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        Posted by Lars Svensen
        Answered on 06/29/2017 1:13 PM
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          Well, it really depends on your risk profile and the relative risks of the asset classes. CI is a really simple and logical strategy. If stocks boom 50% in a year like they did in 1999 then you will rebalance your portfolio in a way that accounts for the asymmetric risk exposure. So, instead of going into 2000 will a 60/40 portfolio where the 60% now fully reflects the risk from the 50% boom, you might underweight the stock piece to something like 50/50. This reduces the risk of the overall portfolio. But more importantly, what it does is build a portfolio that manages some of your inherent behavioral risks. This reduces the risk, when your 60/40 falls by 30%, that you will overreact.

          Now, I should be very clear. CI is going to tend to rebalance away from stocks on average over a cycle. So you will very likely underperform a benchmark like a 60/40. The point isn’t outperformance though. The point is appropriateness. I am just fixing a flaw that I see in the 60/40….And since it’s all done in a low fee and tax efficient manner it kinda seems like a no brainer to me. I mean, if 60/40 worries you then CI fixes the problems. It’s not right for everyone, but nothing is….

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          Cullen Roche Posted by Cullen Roche
          Answered on 06/29/2017 1:51 PM
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            Its true that both stocks and bonds respond to inflation expectations as yield drivers, but what got commonly overlooked is that all assets have separate periods of time periods when they underperform each other due to different political-macro-economics. Each time you add on a new asset to a portfolio you’re adding an additional risk vector compared to just being all in stocks. All stocks would be simplest but if you can’t tolerate 50%-80% maximum drawdowns and up to 12 years of underperformance (in terms of beating inflaton), you have no choice but to diversify by assets. Once you add on sovereign bonds, you’ve leveraged up your risk exposure to inflation risk which is doubly bad when both stocks and bonds are underperforming inflation (think 1970’s). So you’ve got to add on another layer of complexity, since as managing the duration exposure so that you’re not overexposed to either inflation regime extremes. And when you got to go beyond even that, you have to start looking at real assets because when those are the only things going up in real terms, you better have exposure if you don’t want your portfolio imploding in a sea of red. If you were attempting to time which of the assets to be in at any given time, then that would be “market timing”. But having exposure to all assets is just a common sense hedge instead and fully acknowledging that the future is unpredictable.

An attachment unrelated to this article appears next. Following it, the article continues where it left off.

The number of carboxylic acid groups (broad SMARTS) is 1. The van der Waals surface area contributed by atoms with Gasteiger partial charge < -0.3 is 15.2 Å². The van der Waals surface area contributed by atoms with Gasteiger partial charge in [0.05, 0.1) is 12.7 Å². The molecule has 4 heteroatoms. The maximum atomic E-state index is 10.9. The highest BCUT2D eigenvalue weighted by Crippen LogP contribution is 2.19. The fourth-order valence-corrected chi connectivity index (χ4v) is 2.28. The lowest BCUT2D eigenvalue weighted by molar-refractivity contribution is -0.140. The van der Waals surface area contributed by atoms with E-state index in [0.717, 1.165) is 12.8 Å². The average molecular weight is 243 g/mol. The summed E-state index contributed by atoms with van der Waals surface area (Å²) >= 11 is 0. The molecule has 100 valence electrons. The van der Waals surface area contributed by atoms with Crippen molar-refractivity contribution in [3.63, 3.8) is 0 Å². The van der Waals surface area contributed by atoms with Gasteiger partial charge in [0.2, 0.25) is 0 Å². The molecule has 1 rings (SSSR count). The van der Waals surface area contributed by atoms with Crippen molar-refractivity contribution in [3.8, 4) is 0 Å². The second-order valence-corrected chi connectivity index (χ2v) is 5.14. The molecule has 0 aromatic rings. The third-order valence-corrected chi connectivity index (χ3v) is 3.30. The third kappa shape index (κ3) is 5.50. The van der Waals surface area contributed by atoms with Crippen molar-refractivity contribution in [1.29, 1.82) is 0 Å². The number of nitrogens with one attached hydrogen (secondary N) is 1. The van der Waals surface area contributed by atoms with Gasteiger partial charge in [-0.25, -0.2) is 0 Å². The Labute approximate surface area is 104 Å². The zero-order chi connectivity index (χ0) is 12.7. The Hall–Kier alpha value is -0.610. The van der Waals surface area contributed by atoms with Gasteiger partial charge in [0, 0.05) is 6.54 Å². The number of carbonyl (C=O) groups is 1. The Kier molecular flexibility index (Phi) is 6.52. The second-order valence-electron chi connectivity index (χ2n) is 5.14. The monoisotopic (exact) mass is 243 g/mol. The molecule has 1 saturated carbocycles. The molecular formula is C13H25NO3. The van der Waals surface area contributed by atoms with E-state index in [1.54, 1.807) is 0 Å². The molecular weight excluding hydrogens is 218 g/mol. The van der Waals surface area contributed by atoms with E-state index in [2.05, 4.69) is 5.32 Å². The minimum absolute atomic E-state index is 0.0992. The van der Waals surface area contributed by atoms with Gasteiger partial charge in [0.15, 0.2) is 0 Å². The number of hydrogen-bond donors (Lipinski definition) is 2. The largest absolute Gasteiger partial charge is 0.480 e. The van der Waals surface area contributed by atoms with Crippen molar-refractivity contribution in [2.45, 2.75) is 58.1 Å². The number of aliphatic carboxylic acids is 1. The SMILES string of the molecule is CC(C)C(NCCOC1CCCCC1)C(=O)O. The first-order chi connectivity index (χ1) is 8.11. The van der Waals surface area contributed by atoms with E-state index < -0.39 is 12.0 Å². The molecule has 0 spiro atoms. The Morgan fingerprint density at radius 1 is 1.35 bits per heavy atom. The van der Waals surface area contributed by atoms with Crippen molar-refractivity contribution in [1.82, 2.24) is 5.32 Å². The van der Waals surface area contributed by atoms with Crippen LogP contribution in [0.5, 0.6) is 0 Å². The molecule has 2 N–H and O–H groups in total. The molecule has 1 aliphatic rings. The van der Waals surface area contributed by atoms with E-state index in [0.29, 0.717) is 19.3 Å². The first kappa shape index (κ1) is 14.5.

Counter-cyclical indexing is a way of dealing with overvaluation/bubbles by integrating it into the rebalancing decision. It’s actually very in tune with a “passive” market-cap weighted approach because it does the least amount of damage. The devil is in the details such as how much of a “chunk” is necessary before triggering a rebalancing because frequent small rebalancings incur costs and kill gains. In my view, what is problematic with the CI approach is deciding on what is the appropriate base level to reference. We’ve been so chronically overvalued for so long in stocks and in a bond bull market for so long, I’d say it can be tricky. If you set it wrong, it will cost you.

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            Posted by MachineGhost
            Answered on 07/14/2017 7:07 PM
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              Oh yeah, I also wouldn’t expect more than a marginal improvement from using counter-cyclical indexing in a portfolio. It’s not momentum, value, etc. with large relatively alphas. It’s not a factor so much as indirect risk control, so I wouldn’t expect it to add more than .5% CAGR max to a portfolio using it. So it’s not worth all the drama thrown at it.

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              Posted by MachineGhost
              Answered on 07/14/2017 7:14 PM
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                CI isn’t designed to generate alpha. It’s designed as a form of permanent portfolio that adjusts the relative risks in the portfolios so an investor can feel confident sticking with the portfolio regardless of where we are in a market cycle. It is designed to create behavioral alpha by reducing the risk that you will switch your portfolio at the worst time.

                Machine, if you don’t understand the things being discussed on this website then please don’t comment on them. You have a history of commenting here in the forum and saying things that are just flat out wrong.

                Thanks.

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                Cullen Roche Posted by Cullen Roche
                Answered on 07/14/2017 7:18 PM